The Associated Press just published a fascinating investigation into the use of secret, non-public email addresses by senior US government officials. While the AP has yet to uncover a smoking gun suggesting that the alternate emails were being used to deliberately evade disclosure of information under US Freedom of Information laws, the controversy raises important questions for the government transparency and open data communities: how do we balance the three competing and potentially mutually exclusive needs of transparency, accountability, and privacy?
As the AP reports, most senior US officials identified as maintaining a second (or third) non-public government-run email address claim they used the alternate emails as a way to communicate with staff internally while avoiding having their inboxes completely crushed by public spam. This is frankly a reasonable idea. The practice of government officials using private, non-official email addresses to communicate about government business is also prevalent and unavoidable. When working at the US Department of State (from 2002 – 2005) I remember seeing emails from then-Secretary of State Colin Powell’s personal AOL address. It was simply easier for him to send a quick message back to Washington while traveling around the world using AOL compared to the department’s then antiquated, highly-secure and highly inaccessible classified email system.
Where the AP rightly chafes at these practices is that they potentially undermine Freedom of Information requests, especially in departments that aren’t keeping a ledger of the alternate email accounts being used by senior officials. Here the AP is absolutely right to be worried, and departments should address this immediately.
The larger issues at play should resonate with transparency and open data advocates: how do we balance transparency and accountability agendas (e.g. FOIA and open data) with legitimate privacy concerns? Do we really want our cabinet officials waking up to 3,300 messages in their inbox because we insist they can use only one very publicly advertised email address? I don’t have good answers to that but I do think it’s a question that needs to be raised more seriously within the community.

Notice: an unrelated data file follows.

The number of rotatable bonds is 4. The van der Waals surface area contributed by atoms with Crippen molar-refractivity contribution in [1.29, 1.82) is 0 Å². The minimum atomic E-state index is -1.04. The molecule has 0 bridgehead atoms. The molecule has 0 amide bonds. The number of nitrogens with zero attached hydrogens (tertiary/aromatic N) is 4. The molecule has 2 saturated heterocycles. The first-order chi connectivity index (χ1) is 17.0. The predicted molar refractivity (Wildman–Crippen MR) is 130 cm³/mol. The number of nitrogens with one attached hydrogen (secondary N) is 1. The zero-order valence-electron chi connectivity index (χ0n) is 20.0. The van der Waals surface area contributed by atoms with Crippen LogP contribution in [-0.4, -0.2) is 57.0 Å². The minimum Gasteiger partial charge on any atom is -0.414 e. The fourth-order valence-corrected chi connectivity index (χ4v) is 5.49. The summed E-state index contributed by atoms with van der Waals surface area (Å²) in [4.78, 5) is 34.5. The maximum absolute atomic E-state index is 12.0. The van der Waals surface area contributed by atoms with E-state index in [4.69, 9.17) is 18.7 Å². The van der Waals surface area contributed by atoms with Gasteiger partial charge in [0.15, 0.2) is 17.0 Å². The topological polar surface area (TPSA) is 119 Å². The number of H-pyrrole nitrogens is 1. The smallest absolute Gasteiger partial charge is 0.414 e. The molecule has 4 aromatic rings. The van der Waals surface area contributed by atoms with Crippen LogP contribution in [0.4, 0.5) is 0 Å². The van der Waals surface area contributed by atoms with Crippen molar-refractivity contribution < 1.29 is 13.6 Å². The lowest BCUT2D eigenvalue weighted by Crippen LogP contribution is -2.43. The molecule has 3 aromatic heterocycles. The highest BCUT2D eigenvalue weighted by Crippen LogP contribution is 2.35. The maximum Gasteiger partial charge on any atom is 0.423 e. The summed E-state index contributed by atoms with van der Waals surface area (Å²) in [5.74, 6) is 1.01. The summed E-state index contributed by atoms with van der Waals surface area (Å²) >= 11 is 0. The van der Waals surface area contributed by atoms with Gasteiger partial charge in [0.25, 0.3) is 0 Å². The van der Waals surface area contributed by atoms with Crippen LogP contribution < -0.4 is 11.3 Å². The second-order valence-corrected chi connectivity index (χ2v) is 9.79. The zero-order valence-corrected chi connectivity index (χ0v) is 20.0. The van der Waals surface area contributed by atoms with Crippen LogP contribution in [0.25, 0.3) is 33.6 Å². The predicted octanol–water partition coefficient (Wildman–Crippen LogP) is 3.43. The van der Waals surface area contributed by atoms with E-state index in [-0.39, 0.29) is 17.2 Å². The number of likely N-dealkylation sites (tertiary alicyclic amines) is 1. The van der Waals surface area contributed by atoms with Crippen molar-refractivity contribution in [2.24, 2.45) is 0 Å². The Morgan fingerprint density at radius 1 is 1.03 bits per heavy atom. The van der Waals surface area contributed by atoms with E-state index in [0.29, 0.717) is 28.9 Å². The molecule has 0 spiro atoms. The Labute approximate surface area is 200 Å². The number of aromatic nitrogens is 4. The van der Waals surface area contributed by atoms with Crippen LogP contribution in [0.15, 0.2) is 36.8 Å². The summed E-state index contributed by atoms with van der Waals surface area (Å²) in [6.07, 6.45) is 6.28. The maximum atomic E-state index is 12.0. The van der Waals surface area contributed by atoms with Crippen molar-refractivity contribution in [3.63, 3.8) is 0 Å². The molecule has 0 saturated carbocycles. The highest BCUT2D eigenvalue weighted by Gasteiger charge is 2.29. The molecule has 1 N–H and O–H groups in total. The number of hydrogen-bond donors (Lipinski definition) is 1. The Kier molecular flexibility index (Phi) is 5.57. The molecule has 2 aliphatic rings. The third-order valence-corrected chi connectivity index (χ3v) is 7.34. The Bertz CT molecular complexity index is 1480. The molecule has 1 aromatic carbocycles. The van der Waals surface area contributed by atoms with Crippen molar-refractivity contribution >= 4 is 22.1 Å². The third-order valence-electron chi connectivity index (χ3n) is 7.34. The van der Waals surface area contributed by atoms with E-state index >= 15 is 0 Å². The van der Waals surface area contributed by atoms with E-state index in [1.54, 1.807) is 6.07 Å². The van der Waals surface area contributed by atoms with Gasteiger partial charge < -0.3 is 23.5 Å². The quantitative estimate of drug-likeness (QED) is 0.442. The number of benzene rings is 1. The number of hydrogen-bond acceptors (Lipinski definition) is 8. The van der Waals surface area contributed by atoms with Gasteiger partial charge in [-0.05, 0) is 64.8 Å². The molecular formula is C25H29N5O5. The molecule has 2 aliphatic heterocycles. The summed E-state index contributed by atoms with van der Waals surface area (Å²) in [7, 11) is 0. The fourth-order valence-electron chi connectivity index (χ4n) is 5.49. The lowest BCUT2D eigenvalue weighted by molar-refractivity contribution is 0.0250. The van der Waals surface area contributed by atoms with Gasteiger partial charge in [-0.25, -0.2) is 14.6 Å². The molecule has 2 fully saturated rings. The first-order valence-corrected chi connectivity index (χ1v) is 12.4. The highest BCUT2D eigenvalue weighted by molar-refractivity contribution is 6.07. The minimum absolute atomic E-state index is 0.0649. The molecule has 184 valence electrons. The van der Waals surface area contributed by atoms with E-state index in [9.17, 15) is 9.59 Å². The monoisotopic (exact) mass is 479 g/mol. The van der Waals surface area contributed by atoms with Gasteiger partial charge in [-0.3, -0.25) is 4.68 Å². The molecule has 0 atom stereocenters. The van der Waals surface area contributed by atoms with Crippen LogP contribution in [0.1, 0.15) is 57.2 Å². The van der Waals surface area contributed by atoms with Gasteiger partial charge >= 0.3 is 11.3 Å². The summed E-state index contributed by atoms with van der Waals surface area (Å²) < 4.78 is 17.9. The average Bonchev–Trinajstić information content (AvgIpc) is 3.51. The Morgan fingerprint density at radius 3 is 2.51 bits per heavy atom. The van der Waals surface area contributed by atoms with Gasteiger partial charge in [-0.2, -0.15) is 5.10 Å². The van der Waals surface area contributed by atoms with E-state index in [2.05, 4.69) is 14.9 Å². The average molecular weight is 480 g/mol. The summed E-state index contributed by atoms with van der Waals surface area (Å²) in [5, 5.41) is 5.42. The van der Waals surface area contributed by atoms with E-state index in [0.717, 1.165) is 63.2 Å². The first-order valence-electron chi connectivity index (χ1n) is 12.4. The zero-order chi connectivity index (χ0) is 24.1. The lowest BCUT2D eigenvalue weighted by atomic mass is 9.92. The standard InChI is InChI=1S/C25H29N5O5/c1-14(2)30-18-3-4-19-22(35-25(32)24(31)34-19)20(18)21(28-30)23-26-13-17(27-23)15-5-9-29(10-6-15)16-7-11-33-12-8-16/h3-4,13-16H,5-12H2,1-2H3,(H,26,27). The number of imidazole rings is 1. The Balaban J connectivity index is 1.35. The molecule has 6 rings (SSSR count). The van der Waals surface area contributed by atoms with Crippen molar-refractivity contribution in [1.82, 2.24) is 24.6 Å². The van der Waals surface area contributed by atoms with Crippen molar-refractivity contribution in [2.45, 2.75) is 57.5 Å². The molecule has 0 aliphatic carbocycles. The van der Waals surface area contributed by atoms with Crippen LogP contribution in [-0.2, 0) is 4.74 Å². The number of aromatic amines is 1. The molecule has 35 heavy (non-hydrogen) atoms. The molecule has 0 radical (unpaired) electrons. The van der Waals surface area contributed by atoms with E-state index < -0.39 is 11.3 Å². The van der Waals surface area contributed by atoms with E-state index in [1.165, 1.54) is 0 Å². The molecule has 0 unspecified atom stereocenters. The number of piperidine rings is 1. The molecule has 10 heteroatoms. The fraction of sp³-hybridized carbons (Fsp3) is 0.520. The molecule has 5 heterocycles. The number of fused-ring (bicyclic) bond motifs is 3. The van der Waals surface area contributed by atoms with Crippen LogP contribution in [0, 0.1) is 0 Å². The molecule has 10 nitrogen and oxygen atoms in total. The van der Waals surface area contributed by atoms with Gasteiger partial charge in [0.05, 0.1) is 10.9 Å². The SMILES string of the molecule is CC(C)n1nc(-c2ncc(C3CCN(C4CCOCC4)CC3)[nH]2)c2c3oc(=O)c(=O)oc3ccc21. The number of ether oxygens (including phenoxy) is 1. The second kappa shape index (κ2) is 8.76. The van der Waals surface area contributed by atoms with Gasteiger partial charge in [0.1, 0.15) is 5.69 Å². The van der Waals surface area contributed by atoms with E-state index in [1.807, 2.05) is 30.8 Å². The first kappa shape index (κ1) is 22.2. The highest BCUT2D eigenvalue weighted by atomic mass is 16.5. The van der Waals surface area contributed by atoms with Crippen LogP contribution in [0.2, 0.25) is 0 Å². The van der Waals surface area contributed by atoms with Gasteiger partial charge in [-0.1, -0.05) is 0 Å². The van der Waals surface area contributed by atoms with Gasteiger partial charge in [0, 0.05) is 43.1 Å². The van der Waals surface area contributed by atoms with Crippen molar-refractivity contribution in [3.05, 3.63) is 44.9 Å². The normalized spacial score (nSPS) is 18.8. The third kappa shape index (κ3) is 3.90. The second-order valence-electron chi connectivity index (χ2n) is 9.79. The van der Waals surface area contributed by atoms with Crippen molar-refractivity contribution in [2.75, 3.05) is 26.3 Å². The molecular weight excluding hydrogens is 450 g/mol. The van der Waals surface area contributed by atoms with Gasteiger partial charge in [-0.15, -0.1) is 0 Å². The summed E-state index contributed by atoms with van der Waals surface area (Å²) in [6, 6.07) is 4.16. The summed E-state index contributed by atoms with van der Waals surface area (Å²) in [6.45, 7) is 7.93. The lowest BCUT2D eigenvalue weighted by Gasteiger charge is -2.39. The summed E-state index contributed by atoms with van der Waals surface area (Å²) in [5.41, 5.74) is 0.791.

In some sense you could frame the challenge as something akin to the famous Engineering Triangle problem: you can build something that is fast, cheap, or good but only with two of those three characteristics. There are no fast, cheap and good products. Perhaps that’s the reality we may need to address in the era of open data, participatory policy making, and Google Glass: you can have transparency, accountability, and privacy but never all three at the same time.
I know that some colleagues, such as Martin Tisne over at the Omidyar Network, are increasingly worried about the lack of attention to privacy concerns being paid by the government transparency and accountability community. I agree it’s an important moment to start a conversation. We need not just open data evangelists and privacy zealots in the room but also Google. It will be a fascinating and potentially contentious debate but one that needs to start now.
In the meantime, send me any non-public, secret email addresses you might use so that we don’t forget to invite you.
–Photo Courtesy of Kinouichi.co.uk
I don’t think the examples of public officials using alternative non-govt email accounts to conduct public business has much to do with privacy (as relating to their or others personal lives). At best, this really is about administrative convenience of officials to read their mail, or to hold frank discussions which when appropriate is exempt from FOIA and at worst it is about them deliberately trying to avoid requirements on record keeping and FOIA. This is not about trying to access their emails with their families or their medical or employment records or anything else related to privacy.
We can have have a vigorous discussion about how to balance FOIA and privacy/data protection especially as it relates to personal information held by govt bodies about citizens but its best to start by not confusing it with non-related issues.
ARTICLE 19, global campaign on free expression and information
Appreciate the perspective… – Nathaniel